Are Super Bowl Ticket Sales Really Down?

Last year, Super Bowl ticket brokers were predicting that passes for Super Bowl XVLIII could be among the priciest in the history of the Super Bowl. But now they’ve changed their tune considerably. This week, the market for the Seattle Seahawks-Denver Broncos is reportedly softer than was previously anticipated.  "A lot of our clients are simply saying they don't want to go. They don't want to sit upstairs for $1,200, even if they were given to them at face value, they don't want to pay $800," said Lance Patania, president and CEO of Prominent Tickets in Glen Rock, NJ during an interview with USA Today.  "That just sends shivers up my spine. That just shows there's not a lot of local people looking to go. Everybody said it's Wall Street, it's New York City, it's North Jersey, a lot of people, a lot of money, they're going to drive the market. It's been doing anything but that."

Super Bowl brokers get paid big bank by buying a block of tickets at face value, wait until the last minute, and then sell them. Some make a profit of 500 percent profit on their original investments. But the market appears to have adjusted, and brokers are concerned. And before you blame it on a cold weather Super Bowl, pump your brakes.  New York City is a destination of choice no matter the season, but to some, the teams are considered unsexy to novice football fans.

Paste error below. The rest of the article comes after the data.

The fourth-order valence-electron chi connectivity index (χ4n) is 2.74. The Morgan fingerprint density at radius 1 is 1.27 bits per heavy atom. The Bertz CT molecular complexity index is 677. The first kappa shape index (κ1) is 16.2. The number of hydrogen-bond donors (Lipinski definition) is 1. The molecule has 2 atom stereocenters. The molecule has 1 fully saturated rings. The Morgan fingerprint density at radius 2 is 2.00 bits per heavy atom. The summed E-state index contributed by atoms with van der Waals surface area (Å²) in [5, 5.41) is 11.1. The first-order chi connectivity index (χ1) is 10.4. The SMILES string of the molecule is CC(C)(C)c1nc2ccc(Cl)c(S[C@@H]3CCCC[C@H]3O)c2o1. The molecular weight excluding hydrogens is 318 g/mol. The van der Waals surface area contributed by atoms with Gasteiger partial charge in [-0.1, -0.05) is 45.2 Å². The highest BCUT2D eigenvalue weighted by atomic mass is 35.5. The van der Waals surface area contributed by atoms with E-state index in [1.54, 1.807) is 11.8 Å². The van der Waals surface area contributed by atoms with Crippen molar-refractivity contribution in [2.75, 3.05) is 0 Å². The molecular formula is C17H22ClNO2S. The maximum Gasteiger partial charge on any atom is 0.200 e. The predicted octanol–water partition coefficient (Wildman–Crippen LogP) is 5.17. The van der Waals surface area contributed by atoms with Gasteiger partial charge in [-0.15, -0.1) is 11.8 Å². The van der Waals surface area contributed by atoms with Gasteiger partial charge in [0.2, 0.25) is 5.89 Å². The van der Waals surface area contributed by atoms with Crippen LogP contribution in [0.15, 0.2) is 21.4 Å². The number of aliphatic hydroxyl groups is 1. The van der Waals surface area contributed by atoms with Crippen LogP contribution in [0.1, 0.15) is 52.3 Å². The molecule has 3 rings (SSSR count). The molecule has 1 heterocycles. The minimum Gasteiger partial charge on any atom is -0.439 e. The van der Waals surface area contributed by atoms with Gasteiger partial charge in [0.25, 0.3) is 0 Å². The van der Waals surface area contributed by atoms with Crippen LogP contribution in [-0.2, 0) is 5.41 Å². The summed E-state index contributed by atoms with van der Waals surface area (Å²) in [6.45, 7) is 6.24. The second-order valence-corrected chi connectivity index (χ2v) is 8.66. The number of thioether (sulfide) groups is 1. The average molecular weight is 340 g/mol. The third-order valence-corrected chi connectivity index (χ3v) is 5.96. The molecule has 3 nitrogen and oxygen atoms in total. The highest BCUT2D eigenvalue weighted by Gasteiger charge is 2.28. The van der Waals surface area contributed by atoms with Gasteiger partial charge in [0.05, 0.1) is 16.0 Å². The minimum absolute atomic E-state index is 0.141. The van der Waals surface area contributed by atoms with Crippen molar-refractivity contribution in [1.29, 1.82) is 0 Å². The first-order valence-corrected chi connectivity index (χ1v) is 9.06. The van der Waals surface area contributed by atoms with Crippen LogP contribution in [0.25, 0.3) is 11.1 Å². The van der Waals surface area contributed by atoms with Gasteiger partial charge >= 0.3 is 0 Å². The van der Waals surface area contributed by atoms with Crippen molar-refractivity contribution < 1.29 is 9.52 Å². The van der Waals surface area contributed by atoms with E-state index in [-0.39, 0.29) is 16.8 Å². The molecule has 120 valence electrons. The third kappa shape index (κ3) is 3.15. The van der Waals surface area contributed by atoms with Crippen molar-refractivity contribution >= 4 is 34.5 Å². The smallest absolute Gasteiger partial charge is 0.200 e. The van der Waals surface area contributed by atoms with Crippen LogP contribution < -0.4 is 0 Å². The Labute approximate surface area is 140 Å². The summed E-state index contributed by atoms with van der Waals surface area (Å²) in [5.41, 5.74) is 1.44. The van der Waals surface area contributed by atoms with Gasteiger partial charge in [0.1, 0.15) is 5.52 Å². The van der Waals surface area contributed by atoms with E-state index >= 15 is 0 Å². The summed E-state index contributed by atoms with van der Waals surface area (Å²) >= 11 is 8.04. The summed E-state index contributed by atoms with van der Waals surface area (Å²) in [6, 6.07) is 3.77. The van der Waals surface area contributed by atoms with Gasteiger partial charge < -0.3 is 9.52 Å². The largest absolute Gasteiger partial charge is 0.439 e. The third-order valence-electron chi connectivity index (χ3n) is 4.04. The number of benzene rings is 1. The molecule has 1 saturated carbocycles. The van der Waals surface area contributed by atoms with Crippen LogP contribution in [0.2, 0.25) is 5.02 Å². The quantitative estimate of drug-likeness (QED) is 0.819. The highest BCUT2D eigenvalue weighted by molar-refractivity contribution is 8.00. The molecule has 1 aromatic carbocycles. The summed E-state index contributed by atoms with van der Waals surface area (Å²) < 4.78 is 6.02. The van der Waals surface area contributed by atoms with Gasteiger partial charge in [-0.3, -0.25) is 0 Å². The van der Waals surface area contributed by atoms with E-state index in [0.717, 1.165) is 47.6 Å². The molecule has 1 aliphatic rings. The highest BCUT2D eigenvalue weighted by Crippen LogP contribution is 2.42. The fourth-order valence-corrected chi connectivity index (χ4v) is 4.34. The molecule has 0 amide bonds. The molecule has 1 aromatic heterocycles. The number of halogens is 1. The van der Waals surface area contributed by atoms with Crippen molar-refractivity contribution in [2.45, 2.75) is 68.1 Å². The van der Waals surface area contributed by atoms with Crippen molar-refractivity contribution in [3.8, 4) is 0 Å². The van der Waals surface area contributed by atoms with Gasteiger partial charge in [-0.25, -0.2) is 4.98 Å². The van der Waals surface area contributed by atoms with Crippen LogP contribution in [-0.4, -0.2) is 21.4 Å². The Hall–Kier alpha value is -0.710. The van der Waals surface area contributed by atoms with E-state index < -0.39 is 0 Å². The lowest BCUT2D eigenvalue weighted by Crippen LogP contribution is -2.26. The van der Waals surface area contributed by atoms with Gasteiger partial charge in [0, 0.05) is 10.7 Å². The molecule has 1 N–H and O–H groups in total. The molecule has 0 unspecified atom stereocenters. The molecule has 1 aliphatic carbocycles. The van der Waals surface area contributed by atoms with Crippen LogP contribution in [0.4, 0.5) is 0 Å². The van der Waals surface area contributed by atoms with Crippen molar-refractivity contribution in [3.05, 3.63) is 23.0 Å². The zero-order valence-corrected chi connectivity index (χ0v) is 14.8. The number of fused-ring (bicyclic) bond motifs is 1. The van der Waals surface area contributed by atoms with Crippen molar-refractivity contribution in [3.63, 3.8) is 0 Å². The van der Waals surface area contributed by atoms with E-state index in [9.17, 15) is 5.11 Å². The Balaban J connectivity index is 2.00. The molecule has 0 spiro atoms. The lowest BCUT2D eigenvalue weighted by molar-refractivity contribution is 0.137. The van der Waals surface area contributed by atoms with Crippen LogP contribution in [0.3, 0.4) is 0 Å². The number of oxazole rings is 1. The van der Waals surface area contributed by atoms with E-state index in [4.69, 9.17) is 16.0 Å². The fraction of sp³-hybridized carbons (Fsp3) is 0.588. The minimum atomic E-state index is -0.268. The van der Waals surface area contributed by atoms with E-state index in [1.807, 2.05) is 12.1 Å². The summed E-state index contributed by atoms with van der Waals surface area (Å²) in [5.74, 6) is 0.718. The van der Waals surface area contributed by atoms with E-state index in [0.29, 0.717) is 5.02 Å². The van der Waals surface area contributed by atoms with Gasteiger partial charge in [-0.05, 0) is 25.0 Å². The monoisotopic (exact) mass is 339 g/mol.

"If this game was in San Diego or Miami, it would still not be a good ticket because the teams are not sexy,” continued Patania. “You don't have these huge fan bases that you would have if Washington or Dallas or New York or someone else was in it."

Not only is the average fan not shedding any tears over the predatory ticket brokerage industry, but the NFL couldn’t give two figs about them either.  It set prices for this game at $800, $1,000, $1,200 and $2,500 (club seats with indoor amenities). Another 1,000 tickets were available for $500 each through a lottery. That's down from $650 in the same lottery last year in New Orleans, and the number of lottery tickets was doubled from 500. Despite all the smoke and mirror magic tricks people are using to try and knock the idea of an extremely profitable Super Bowl, the NFL is saying the 80,000 seat MetLife stadium is sold out for Super Bowl XVLIII.

So what’s the real truth?